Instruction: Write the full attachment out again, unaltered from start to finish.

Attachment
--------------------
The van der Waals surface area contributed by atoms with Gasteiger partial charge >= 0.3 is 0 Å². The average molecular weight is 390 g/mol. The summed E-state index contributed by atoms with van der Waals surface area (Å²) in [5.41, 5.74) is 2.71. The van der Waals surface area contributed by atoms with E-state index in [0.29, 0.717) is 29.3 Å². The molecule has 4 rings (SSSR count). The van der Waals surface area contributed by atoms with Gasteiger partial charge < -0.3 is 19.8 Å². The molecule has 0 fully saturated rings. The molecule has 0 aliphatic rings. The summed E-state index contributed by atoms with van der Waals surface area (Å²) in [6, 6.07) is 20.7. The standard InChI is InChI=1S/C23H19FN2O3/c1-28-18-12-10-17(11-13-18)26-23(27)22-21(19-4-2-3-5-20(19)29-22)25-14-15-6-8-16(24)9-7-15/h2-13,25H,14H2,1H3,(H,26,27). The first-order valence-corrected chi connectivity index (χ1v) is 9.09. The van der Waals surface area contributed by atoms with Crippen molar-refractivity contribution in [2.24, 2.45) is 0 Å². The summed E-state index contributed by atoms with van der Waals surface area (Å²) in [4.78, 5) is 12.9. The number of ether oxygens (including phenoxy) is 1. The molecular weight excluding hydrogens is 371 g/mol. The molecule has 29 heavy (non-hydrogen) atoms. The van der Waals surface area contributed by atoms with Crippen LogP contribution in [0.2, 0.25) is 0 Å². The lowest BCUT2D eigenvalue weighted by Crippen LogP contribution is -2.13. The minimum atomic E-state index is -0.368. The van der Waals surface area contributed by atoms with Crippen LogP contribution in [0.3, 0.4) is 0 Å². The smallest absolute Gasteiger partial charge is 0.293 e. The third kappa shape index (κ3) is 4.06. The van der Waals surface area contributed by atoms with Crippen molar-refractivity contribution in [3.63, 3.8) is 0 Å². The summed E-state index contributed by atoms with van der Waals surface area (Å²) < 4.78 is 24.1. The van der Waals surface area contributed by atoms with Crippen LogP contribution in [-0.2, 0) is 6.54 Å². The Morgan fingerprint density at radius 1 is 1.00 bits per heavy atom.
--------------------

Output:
The van der Waals surface area contributed by atoms with Gasteiger partial charge >= 0.3 is 0 Å². The average molecular weight is 390 g/mol. The summed E-state index contributed by atoms with van der Waals surface area (Å²) in [5.41, 5.74) is 2.71. The van der Waals surface area contributed by atoms with E-state index in [0.29, 0.717) is 29.3 Å². The molecule has 4 rings (SSSR count). The van der Waals surface area contributed by atoms with Gasteiger partial charge < -0.3 is 19.8 Å². The molecule has 0 fully saturated rings. The molecule has 0 aliphatic rings. The summed E-state index contributed by atoms with van der Waals surface area (Å²) in [6, 6.07) is 20.7. The standard InChI is InChI=1S/C23H19FN2O3/c1-28-18-12-10-17(11-13-18)26-23(27)22-21(19-4-2-3-5-20(19)29-22)25-14-15-6-8-16(24)9-7-15/h2-13,25H,14H2,1H3,(H,26,27). The first-order valence-corrected chi connectivity index (χ1v) is 9.09. The van der Waals surface area contributed by atoms with Crippen molar-refractivity contribution in [2.24, 2.45) is 0 Å². The summed E-state index contributed by atoms with van der Waals surface area (Å²) in [4.78, 5) is 12.9. The number of ether oxygens (including phenoxy) is 1. The molecular weight excluding hydrogens is 371 g/mol. The molecule has 29 heavy (non-hydrogen) atoms. The van der Waals surface area contributed by atoms with Crippen LogP contribution in [0.2, 0.25) is 0 Å². The lowest BCUT2D eigenvalue weighted by Crippen LogP contribution is -2.13. The minimum atomic E-state index is -0.368. The van der Waals surface area contributed by atoms with Crippen LogP contribution in [0.3, 0.4) is 0 Å². The smallest absolute Gasteiger partial charge is 0.293 e. The third kappa shape index (κ3) is 4.06. The van der Waals surface area contributed by atoms with Crippen molar-refractivity contribution in [3.63, 3.8) is 0 Å². The summed E-state index contributed by atoms with van der Waals surface area (Å²) < 4.78 is 24.1. The van der Waals surface area contributed by atoms with Crippen LogP contribution in [-0.2, 0) is 6.54 Å². The Morgan fingerprint density at radius 1 is 1.00 bits per heavy atom.